New immunotherapy inhibits tumor growth and protects against metastases
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Scientists at the VIB-UGent Center for Medical Biotechnology have taken important steps forward in the development of a cancer-targeting immunotherapy. The research team developed a treatment in mice that destroys part of the tumor and stimulates the immune system to attack persistent surviving cancer cells. In addition, the researchers demonstrated that the treatment provides protection against the development of tumor formation in other areas of the body. Their findings have been published in the renowned academic journal Nature Communications.

Chemo- and radiotherapy are effective in reducing tumor size, but they unfortunately also affect healthy cells. The human immune system is a more accurate weapon, which has evolved to recognize and eliminate disease-causing cells. However, cancer cells employ a range of different strategies to confuse and thwart the immune system. Immunotherapies, which help stimulate the immune system to better identify specific cancer cells, show promising results, but are still in need of a great deal of improvement.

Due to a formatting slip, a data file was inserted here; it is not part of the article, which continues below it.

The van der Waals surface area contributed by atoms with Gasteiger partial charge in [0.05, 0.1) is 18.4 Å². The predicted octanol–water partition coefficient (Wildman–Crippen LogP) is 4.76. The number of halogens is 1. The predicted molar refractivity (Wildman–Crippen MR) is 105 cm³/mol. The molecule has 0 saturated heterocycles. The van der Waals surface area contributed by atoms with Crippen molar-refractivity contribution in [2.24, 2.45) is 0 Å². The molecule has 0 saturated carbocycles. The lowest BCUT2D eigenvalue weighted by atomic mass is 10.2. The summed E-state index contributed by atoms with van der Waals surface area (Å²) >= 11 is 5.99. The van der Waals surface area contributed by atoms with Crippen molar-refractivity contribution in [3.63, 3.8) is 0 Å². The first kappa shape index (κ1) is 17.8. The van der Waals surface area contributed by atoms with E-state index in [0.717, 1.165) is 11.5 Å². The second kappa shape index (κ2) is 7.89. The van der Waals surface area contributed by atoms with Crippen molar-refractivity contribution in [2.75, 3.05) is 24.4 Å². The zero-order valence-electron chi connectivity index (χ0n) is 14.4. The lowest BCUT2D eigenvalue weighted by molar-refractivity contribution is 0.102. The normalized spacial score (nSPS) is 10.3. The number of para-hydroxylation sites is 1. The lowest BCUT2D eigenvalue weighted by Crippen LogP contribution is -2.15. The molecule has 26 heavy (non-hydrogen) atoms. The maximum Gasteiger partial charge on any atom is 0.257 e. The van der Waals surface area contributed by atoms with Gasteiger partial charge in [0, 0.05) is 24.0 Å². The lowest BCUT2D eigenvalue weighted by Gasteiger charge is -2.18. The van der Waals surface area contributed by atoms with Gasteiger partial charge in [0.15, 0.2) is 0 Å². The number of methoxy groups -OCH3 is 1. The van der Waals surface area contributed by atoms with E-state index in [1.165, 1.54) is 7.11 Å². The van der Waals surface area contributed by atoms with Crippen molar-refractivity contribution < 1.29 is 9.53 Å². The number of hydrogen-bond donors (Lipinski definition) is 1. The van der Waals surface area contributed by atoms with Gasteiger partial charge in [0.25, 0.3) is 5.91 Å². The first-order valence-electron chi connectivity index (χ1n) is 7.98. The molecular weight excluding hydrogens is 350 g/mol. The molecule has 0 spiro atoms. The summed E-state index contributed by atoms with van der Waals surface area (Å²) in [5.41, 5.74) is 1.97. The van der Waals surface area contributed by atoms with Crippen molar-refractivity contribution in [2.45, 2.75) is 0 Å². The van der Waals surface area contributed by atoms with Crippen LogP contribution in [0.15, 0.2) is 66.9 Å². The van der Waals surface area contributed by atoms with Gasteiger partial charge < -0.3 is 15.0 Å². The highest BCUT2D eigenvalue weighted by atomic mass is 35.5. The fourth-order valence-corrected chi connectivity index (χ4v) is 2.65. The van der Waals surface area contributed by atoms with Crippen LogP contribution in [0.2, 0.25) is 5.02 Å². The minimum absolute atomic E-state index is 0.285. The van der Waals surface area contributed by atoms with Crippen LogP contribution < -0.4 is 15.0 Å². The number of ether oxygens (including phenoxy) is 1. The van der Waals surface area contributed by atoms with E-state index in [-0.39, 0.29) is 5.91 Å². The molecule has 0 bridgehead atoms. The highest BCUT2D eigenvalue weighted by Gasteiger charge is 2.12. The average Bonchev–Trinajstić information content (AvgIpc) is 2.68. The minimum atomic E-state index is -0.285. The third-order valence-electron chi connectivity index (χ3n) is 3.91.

An example for the immune system

The team of Prof. Xavier Saelens (VIB-UGent Center for Medical Biotechnology) seeks to enhance immunotherapy approaches in an inventive way by provoking a certain type of cell death, called necroptosis, in cancer cells. Previous VIB research has

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